Alejandro Alle is currently a Managing Director at The Network Company in El Salvador with more than 35 years experience in energy. He is a mechanical engineer with a career that started with a specialization in nuclear engineering scholarship at the Argentine National Board of Atomic Energy in 1987. Since then, Alejandro has worked as the General Manager at Puma El Salvador (Trafigura), co-founded Quantum Energy and was Executive Director of Energía del Pacífico.
Question: Please describe yourself and your work.
Alejandro: I am a mechanical engineer with 35 years of experience in the oil and gas, energy and investment banking sectors in Latin America. Born and educated in Argentina, I started my professional career in the Atomic Energy industry in the middle of the 1980s, later transitioning into the engineering and construction industry. In the early 1990s, at the dawn of the privatization of the natural gas business in Argentina, I joined the natural gas industry as a business developer.
In the 2000s, I moved to Central America and worked more than 10 years as the General Manager for Puma El Salvador, a subsidiary of the oil company Trafigura. During the next decade, I co-founded Quantum Energy, a venture capital to develop energy projects in Central America. Quantum was successfully awarded several projects, including Energía del Pacífico (EDP), a 378 megawatt liquefied natural gas (LNG)-to-power mega-project developed together by Quantum and Invenergy (US), the company that became the controlling partner. I served as Executive Director of EDP from inception to final investment decision, which was reached in December 2019 with the signature of four multilateral institutions (IFC, IDB Invest, Finnvera/KfW and DFC). It is the biggest project in the history of El Salvador.
Q: What made you want to join the Path to 100%?
Alejandro: Out of an interest to be forward-thinking and ahead of the curve, particularly regarding issues related to the net-zero economy, renewables, powerfuels (renewable power-to-X via the electrolysis) and the integration of energy sources.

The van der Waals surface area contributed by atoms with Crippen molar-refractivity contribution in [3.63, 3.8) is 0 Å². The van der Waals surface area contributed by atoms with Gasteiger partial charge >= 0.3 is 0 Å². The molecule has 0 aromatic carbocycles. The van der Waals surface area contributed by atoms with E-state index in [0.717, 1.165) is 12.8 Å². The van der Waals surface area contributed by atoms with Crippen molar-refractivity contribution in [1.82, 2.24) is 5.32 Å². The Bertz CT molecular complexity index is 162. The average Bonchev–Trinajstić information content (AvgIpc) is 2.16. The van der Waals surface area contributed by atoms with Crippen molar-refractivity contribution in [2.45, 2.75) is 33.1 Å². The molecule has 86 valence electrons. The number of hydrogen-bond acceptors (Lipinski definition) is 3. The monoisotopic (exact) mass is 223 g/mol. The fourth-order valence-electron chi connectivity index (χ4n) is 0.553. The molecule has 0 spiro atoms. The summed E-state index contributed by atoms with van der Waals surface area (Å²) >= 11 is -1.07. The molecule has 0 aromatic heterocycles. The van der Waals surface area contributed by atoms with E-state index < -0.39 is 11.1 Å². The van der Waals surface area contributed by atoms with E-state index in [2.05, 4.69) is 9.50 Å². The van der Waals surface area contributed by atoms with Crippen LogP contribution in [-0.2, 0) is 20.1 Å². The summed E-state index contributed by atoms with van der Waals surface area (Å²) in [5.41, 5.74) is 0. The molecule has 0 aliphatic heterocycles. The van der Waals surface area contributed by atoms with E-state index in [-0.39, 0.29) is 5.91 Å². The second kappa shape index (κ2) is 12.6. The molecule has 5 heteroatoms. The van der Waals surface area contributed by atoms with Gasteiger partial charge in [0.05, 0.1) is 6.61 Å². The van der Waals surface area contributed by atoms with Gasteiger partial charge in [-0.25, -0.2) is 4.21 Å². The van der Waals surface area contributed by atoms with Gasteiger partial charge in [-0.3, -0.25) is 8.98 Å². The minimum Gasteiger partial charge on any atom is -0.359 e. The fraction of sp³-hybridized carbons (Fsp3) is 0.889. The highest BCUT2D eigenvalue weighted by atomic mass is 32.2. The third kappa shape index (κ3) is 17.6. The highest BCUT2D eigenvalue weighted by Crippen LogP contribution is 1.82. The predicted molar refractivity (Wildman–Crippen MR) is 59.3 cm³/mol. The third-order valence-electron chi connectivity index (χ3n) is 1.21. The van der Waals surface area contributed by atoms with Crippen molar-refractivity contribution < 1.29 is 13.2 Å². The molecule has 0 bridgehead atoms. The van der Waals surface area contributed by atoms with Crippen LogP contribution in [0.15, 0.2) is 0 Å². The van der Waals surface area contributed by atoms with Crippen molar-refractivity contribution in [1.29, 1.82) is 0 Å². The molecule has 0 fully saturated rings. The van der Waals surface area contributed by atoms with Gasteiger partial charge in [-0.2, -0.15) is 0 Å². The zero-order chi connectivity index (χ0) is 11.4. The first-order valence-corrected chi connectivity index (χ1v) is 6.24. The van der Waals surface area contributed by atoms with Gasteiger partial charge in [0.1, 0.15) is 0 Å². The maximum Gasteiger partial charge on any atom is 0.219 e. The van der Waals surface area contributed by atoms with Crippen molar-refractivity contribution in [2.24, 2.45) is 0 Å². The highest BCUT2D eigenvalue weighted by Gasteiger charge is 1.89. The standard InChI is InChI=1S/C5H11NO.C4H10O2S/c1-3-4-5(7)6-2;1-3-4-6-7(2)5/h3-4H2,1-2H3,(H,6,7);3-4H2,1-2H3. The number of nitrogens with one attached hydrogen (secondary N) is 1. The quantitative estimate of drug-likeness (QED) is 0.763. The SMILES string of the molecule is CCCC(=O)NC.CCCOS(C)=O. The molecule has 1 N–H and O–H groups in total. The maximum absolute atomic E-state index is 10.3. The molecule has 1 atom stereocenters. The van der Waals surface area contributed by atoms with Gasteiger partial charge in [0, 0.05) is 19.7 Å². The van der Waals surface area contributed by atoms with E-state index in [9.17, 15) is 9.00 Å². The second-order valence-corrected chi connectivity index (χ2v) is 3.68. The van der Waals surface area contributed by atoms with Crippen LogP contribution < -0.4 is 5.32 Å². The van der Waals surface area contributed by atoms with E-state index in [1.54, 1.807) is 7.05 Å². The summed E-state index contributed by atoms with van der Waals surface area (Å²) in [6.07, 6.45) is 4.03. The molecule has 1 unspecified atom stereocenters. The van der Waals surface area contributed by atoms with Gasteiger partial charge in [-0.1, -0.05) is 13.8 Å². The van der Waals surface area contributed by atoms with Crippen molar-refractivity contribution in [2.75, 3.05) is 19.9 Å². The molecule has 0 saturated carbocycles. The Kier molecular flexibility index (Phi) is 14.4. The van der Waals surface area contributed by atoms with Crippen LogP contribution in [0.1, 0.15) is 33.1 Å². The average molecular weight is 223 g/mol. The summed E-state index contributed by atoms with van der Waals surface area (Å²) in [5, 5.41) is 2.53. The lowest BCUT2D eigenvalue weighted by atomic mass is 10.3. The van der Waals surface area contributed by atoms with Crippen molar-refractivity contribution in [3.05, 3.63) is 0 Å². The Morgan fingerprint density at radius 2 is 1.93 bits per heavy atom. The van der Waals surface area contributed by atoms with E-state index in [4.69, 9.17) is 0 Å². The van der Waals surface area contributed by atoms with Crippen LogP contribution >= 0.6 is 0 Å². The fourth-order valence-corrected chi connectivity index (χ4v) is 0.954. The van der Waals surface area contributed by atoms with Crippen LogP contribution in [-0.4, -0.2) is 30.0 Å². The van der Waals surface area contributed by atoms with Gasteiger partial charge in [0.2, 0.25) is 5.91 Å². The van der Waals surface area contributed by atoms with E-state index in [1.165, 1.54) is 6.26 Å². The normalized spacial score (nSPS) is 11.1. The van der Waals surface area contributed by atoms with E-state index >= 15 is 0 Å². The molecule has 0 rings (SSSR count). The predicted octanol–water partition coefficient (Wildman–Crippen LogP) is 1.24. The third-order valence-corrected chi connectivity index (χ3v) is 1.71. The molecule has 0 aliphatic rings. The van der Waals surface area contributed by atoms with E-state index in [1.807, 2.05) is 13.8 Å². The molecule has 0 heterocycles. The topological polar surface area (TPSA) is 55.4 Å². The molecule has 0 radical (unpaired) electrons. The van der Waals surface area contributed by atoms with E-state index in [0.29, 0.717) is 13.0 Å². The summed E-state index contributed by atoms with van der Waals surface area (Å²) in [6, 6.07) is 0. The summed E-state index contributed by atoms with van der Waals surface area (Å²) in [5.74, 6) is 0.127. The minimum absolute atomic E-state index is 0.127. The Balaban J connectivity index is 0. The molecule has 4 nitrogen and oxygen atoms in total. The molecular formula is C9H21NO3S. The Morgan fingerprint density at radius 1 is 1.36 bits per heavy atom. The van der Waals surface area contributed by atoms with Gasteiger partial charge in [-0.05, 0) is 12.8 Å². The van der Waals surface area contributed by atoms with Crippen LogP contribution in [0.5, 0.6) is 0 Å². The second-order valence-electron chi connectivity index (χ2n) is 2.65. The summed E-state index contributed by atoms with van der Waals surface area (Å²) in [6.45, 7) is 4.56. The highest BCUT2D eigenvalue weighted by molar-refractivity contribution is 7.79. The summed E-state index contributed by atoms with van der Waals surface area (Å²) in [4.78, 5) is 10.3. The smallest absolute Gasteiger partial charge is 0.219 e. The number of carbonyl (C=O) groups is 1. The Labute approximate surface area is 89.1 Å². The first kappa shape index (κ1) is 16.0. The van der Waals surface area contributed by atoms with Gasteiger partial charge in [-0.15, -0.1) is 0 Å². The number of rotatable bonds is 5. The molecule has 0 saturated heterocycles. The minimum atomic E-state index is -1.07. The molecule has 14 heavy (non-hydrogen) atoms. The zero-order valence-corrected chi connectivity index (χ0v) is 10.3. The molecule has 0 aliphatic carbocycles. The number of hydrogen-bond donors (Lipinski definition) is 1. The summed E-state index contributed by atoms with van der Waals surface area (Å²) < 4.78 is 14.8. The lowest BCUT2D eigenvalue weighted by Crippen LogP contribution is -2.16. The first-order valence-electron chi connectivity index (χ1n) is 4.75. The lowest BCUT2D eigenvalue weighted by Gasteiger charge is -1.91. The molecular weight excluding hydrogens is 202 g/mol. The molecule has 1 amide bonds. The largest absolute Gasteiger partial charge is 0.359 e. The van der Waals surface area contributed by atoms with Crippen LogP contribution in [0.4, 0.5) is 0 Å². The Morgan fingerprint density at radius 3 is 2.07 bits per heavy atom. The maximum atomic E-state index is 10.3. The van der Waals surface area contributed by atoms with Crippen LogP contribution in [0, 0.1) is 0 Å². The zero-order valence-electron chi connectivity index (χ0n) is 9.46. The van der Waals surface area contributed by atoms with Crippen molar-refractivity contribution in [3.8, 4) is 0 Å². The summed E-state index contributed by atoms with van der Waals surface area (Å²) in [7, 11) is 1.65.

Q: Describe your passion for renewable energy and how you have put it into practice in El Salvador.
Alejandro: At our investment bank, we help investors reach a financial close in their renewable projects. For example, we recently closed a solar PV financing deal and are moving forward with another client on the financing for a hydropower plant. And that is only in El Salvador! In other countries, we are involved in several transactions that include development and financing for our clients on renewable and natural gas projects.
Q: How would you like to see your work implemented on a global scale?
Alejandro: I would like to keep promoting and developing megaprojects, such as the $1 billion LNG-to-Power Energía del Pacífico. On this project, I was involved from its inception up to its successful financial close reached in December 2019.
Q: What do you think are the best areas of opportunity for the renewable energy sector in El Salvador?
Alejandro: The biggest areas of opportunity are in the integration of renewable energy and promotion of powerfuels, along with a deep change in regulation that allows customers to become “prosumers” via a real net-metering/behind the meter approach. Distribution companies should be paid well for the essential service they provide in securing power, but there is no reason for them to make money selling energy – this produces a bad incentive for the market.
Q: Now, what do you consider to be the main barriers or challenges El Salvador faces on its path to clean and affordable energy?
Alejandro: For me, it is the bureaucracy, especially as it almost derailed the aforementioned LNG-to-power project. Other barriers include a lack of understanding of the importance of being an early first mover in renewables and a need for inspiration like Chile and its hydrogen economy focused on exports. Also, El Salvador should pay attention to both large-scale and small renewable projects, not just the most impactful ones.
Q: Finally, how can El Salvador lead the way towards 100 percent renewable energy? And what progress do you foresee for the region in the coming years?
Alejandro: The country should focus on the integration of solar PV and geothermal (a very specific energy that El Salvador has the good luck to count on) to produce powerfuels. El Salvador will soon have natural gas entirely replace oil thermal power, so it is time to use natural gas for other uses, such in transportation and boilers, not only in energy production. We also benefit from the fact that we are a dollarized country with close ties to the United States.
Photo by Enrique Alarcon on Unsplash